Fabric hexagons adhered to Insul-fleece
Fabric hexagons adhered to Insul-fleece with no spaces.
fabric hexagons adhered to Insul-fleece
Fabric hexagons adhered to Insul-fleece with space to accomodate borders on cut hexies.

Adhere your feature hexagons to the Insul-fleece or felt with a hot iron. 

No-sew method: Use the glue stick to adhere your fabric hexagons to your chosen backing textile and skip step 3. Please do not use a glue stick if you intend to machine sew your hexagons!  It will be no fun if you gum up your machine!

Step 3

Sew around the edge of your hexagons to permanently fix them to the backing textile. Use a thread colour that blends with or adds to your design as you wish, keeping in mind that the sewing will be visible once the ornament is completed. Do this step before you cut the hexagons out of the backing fabric – because sewing around individually cut hexagons is too fiddly….. ask me how I know…… 🙂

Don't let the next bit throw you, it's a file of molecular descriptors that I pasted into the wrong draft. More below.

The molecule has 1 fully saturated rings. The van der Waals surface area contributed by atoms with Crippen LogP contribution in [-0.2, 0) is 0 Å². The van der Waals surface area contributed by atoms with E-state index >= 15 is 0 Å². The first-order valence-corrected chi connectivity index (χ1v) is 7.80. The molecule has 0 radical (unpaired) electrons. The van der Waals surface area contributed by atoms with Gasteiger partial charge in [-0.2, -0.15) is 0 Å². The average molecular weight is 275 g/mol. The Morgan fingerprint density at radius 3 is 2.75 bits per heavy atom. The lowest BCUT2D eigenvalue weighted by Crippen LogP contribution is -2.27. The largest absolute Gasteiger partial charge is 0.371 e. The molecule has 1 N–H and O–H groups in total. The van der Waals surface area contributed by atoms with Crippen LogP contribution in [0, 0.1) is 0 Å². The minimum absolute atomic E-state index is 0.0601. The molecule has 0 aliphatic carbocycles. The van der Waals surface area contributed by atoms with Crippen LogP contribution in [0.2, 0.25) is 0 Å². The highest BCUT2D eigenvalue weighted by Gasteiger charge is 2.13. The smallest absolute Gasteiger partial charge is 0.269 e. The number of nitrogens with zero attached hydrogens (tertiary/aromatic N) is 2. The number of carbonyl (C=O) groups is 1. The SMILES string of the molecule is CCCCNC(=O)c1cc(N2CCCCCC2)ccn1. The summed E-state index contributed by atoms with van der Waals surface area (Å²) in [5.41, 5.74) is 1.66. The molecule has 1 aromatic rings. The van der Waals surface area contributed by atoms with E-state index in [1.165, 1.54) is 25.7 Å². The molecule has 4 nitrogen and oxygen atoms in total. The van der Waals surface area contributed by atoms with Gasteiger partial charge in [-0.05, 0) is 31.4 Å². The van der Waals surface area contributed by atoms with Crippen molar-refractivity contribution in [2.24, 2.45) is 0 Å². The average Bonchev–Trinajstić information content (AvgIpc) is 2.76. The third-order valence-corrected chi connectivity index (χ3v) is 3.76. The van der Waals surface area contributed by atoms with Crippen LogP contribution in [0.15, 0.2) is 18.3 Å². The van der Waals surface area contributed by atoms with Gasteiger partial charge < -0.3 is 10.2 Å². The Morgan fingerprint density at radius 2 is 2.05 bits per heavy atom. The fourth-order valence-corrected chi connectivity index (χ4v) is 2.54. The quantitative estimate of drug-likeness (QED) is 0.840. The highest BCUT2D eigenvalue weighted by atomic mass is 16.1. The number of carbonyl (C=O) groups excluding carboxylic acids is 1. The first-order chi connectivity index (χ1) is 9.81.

No-sew method: Skip Step 3

Step 4

Cut out your 6 hexagons. You can either cut the hexagons flush with the boundaries of the feature fabric or if you have allowed for it, with a border of fleece/felt.

Cut hexies for Drum ornament
Cut hexies for Drum Ornament – no border.
Marked hexies for drum with borders
Marked borders on hexies.
Cut hexies for Drum Ornament - with borders
Cut hexies for Drum Ornament – with border.

Step 5

Place two hexagons reverse-sides together. Join them together by sewing a few stitches on the spot to create an anchor point in one top corner and then the bottom corner directly below. This can be done either by hand or machine.